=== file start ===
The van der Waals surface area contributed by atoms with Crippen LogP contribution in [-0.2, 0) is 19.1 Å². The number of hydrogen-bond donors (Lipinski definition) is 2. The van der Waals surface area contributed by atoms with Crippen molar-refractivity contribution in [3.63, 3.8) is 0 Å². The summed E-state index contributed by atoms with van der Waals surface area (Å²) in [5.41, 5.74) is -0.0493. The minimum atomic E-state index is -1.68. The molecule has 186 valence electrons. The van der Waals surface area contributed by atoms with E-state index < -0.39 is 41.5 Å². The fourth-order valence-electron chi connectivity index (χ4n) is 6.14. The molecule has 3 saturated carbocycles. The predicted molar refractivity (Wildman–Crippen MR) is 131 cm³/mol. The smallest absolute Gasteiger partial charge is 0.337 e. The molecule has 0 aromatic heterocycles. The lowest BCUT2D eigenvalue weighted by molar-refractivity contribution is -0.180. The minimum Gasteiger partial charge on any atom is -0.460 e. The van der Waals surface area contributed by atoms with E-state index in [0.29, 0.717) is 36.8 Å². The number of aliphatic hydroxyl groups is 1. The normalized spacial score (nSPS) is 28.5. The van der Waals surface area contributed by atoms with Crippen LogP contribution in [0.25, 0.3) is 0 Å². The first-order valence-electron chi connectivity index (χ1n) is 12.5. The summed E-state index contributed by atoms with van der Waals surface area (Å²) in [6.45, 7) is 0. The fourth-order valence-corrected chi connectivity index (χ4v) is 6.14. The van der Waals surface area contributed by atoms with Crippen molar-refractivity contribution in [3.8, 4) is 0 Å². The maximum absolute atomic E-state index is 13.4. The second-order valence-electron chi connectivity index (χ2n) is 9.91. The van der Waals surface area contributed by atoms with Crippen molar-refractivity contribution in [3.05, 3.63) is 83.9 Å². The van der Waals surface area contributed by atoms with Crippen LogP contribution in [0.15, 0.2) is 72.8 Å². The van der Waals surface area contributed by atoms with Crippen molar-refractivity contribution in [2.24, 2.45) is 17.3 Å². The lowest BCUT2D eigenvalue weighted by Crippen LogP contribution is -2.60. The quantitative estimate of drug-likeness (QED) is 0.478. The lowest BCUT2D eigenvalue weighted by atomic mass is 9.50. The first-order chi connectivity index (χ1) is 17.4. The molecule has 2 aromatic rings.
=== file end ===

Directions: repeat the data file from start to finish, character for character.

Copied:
The van der Waals surface area contributed by atoms with Crippen LogP contribution in [-0.2, 0) is 19.1 Å². The number of hydrogen-bond donors (Lipinski definition) is 2. The van der Waals surface area contributed by atoms with Crippen molar-refractivity contribution in [3.63, 3.8) is 0 Å². The summed E-state index contributed by atoms with van der Waals surface area (Å²) in [5.41, 5.74) is -0.0493. The minimum atomic E-state index is -1.68. The molecule has 186 valence electrons. The van der Waals surface area contributed by atoms with E-state index < -0.39 is 41.5 Å². The fourth-order valence-electron chi connectivity index (χ4n) is 6.14. The molecule has 3 saturated carbocycles. The predicted molar refractivity (Wildman–Crippen MR) is 131 cm³/mol. The smallest absolute Gasteiger partial charge is 0.337 e. The molecule has 0 aromatic heterocycles. The lowest BCUT2D eigenvalue weighted by molar-refractivity contribution is -0.180. The minimum Gasteiger partial charge on any atom is -0.460 e. The van der Waals surface area contributed by atoms with E-state index in [0.29, 0.717) is 36.8 Å². The number of aliphatic hydroxyl groups is 1. The normalized spacial score (nSPS) is 28.5. The van der Waals surface area contributed by atoms with Crippen LogP contribution in [0.25, 0.3) is 0 Å². The first-order valence-electron chi connectivity index (χ1n) is 12.5. The summed E-state index contributed by atoms with van der Waals surface area (Å²) in [6.45, 7) is 0. The fourth-order valence-corrected chi connectivity index (χ4v) is 6.14. The van der Waals surface area contributed by atoms with Crippen molar-refractivity contribution in [3.8, 4) is 0 Å². The maximum absolute atomic E-state index is 13.4. The second-order valence-electron chi connectivity index (χ2n) is 9.91. The van der Waals surface area contributed by atoms with Crippen molar-refractivity contribution in [3.05, 3.63) is 83.9 Å². The van der Waals surface area contributed by atoms with Crippen LogP contribution in [0.15, 0.2) is 72.8 Å². The van der Waals surface area contributed by atoms with Crippen molar-refractivity contribution in [2.24, 2.45) is 17.3 Å². The lowest BCUT2D eigenvalue weighted by Crippen LogP contribution is -2.60. The quantitative estimate of drug-likeness (QED) is 0.478. The lowest BCUT2D eigenvalue weighted by atomic mass is 9.50. The first-order chi connectivity index (χ1) is 17.4. The molecule has 2 aromatic rings.